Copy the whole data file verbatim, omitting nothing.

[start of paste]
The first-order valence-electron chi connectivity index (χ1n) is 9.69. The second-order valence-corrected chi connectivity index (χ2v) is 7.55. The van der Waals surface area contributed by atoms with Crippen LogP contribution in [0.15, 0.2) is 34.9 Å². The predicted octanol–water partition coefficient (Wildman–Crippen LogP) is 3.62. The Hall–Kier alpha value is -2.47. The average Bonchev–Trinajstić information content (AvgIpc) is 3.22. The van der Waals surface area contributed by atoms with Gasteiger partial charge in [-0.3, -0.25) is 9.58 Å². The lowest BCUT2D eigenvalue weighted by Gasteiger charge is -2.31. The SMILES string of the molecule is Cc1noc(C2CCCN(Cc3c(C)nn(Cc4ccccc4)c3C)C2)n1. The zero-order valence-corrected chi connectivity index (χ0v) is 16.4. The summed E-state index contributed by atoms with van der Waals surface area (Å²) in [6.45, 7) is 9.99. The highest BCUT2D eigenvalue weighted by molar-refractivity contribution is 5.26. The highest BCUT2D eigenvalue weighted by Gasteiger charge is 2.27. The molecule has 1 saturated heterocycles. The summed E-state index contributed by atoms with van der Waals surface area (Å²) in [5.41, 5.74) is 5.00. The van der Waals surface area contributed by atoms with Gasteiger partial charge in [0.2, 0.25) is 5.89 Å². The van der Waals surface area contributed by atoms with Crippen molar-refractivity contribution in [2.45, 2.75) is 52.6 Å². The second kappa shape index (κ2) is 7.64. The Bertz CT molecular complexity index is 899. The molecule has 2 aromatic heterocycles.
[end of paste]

The first-order valence-electron chi connectivity index (χ1n) is 9.69. The second-order valence-corrected chi connectivity index (χ2v) is 7.55. The van der Waals surface area contributed by atoms with Crippen LogP contribution in [0.15, 0.2) is 34.9 Å². The predicted octanol–water partition coefficient (Wildman–Crippen LogP) is 3.62. The Hall–Kier alpha value is -2.47. The average Bonchev–Trinajstić information content (AvgIpc) is 3.22. The van der Waals surface area contributed by atoms with Gasteiger partial charge in [-0.3, -0.25) is 9.58 Å². The lowest BCUT2D eigenvalue weighted by Gasteiger charge is -2.31. The SMILES string of the molecule is Cc1noc(C2CCCN(Cc3c(C)nn(Cc4ccccc4)c3C)C2)n1. The zero-order valence-corrected chi connectivity index (χ0v) is 16.4. The summed E-state index contributed by atoms with van der Waals surface area (Å²) in [6.45, 7) is 9.99. The highest BCUT2D eigenvalue weighted by molar-refractivity contribution is 5.26. The highest BCUT2D eigenvalue weighted by Gasteiger charge is 2.27. The molecule has 1 saturated heterocycles. The summed E-state index contributed by atoms with van der Waals surface area (Å²) in [5.41, 5.74) is 5.00. The van der Waals surface area contributed by atoms with Gasteiger partial charge in [0.2, 0.25) is 5.89 Å². The van der Waals surface area contributed by atoms with Crippen molar-refractivity contribution in [2.45, 2.75) is 52.6 Å². The second kappa shape index (κ2) is 7.64. The Bertz CT molecular complexity index is 899. The molecule has 2 aromatic heterocycles.